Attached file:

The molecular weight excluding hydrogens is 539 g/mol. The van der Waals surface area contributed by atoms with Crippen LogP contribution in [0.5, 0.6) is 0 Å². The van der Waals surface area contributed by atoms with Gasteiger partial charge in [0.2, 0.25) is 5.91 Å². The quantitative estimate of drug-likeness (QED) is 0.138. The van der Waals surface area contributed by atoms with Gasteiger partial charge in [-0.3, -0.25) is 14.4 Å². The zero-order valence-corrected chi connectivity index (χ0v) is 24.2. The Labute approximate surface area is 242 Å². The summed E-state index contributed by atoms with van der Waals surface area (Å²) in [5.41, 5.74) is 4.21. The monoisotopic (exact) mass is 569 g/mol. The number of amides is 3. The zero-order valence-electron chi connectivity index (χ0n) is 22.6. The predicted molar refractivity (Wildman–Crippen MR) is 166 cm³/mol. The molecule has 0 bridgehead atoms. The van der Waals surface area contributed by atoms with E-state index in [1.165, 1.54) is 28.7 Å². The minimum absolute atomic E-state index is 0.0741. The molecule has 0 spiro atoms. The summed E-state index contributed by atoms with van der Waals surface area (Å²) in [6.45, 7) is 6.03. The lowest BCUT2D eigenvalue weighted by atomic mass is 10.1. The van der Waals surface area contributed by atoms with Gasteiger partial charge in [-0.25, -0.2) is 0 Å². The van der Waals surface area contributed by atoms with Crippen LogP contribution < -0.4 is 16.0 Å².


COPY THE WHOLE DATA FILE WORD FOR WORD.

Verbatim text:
The molecular weight excluding hydrogens is 539 g/mol. The van der Waals surface area contributed by atoms with Crippen LogP contribution in [0.5, 0.6) is 0 Å². The van der Waals surface area contributed by atoms with Gasteiger partial charge in [0.2, 0.25) is 5.91 Å². The quantitative estimate of drug-likeness (QED) is 0.138. The van der Waals surface area contributed by atoms with Gasteiger partial charge in [-0.3, -0.25) is 14.4 Å². The zero-order valence-corrected chi connectivity index (χ0v) is 24.2. The Labute approximate surface area is 242 Å². The summed E-state index contributed by atoms with van der Waals surface area (Å²) in [5.41, 5.74) is 4.21. The monoisotopic (exact) mass is 569 g/mol. The number of amides is 3. The zero-order valence-electron chi connectivity index (χ0n) is 22.6. The predicted molar refractivity (Wildman–Crippen MR) is 166 cm³/mol. The molecule has 0 bridgehead atoms. The van der Waals surface area contributed by atoms with E-state index in [1.165, 1.54) is 28.7 Å². The minimum absolute atomic E-state index is 0.0741. The molecule has 0 spiro atoms. The summed E-state index contributed by atoms with van der Waals surface area (Å²) in [6.45, 7) is 6.03. The lowest BCUT2D eigenvalue weighted by atomic mass is 10.1. The van der Waals surface area contributed by atoms with Gasteiger partial charge in [-0.25, -0.2) is 0 Å². The van der Waals surface area contributed by atoms with Crippen LogP contribution < -0.4 is 16.0 Å².